Background reading material by Professor Omar Hasan Kasule Sr. for Year 1 Semester 1 PPSD session on 18th October 2006.


The first human was created de novo and not from any previous life. The rest of humans start life when maternal and paternal DNAs are combined in the process of fertilization. The rest of the human body is then built from basic elements of the earth: water and soil. Human biological life manifests cyclicity. The human physical body is derived from the earth. On death of cells or the whole organism, elements found in one body return to the earth. Humans have one origin and are all from the earth. Various human races are one species that can interbreed. Humans however have different colors and structures. The biological differences among humans were created in a deliberate fashion by and did not arise by chance.



The male gamete is the sperm and the female gamete is the ovum. About 50-100 sperms reach the ovum but only one penetrates it. The statistical probability of a particular genetic individual is low because only one sperm out of so many fertilizes the ovum. Chromosomal rearrangements are millions of possible combinations and permutations. An individual human is a unique creation of selected out of trillions of possibilities.


The start of a new human life legally recognized is at conception. Any interference with the zygote after conception would be considered destruction of life. Sex determination involving the X and Y chromosomes is not a random process but a deliberate design by the Creator to make some offspring male or female. The offspring resembles both parents because they both contribute to its heredity. The fetus and child can acquire biological features not inherited from either parent due to environmental effect on the genotype. Behavioral characteristics can be transmitted from the parent as learning and culture but not as inheritance.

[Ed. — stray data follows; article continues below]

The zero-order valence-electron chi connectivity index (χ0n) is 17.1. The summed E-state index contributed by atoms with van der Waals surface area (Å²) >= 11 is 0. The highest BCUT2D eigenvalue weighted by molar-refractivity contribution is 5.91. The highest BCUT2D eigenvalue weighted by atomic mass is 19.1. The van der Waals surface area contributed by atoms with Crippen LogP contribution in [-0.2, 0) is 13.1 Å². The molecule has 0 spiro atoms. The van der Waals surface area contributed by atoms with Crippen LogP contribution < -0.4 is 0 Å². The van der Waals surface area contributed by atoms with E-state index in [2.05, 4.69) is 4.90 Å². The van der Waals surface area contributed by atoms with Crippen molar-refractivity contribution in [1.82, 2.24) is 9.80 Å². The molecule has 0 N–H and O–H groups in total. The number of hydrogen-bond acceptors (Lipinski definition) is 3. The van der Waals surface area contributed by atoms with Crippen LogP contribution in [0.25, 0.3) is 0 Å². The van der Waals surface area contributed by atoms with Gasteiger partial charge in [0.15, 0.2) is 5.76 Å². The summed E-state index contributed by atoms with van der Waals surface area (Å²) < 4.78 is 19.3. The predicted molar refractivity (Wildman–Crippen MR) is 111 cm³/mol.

Intra-uterine growth and development occur in stages. The Creator had the power to make an adult de novo as He did with the first human. The likely reason for staged growth is to allow gradual interaction and adaptation to the external environment.



The placenta mediates between maternal and fetal circulations. It enables exchange between the fetus and the external environment so that the fetus to satisfy its respiratory, circulatory, and excretory needs without laboring its growing organs. The organs still play a role because they need testing and preparation for later independent existence. The blood-placental barrier protects the fetus from environmental toxins by being very selective in what molecules are allowed to transit. It also protects the mother from some fetal products that could give rise to immune reactions. The amniotic membranes provide some mechanical protection. The amniotic fluid absorbs mechanical forces and thus cushions the fetus from harm. The fluid in the amniotic cavity plays a role in regulation of temperature. The growing fetus can respond to environmental stimuli. Scientific research in this area will yield more information in the future. The fetus is calmed and is reassured by hearing and feeling the maternal heartbeat. The fetus exercises all its muscles constantly. This is necessary for their growth.



The common disorders of intrauterine growth are growth retardation, immaturity of organ systems, malformations, fetal disease, and fetal death.

Professor Omar Hasan Kasule, Sr. October 2006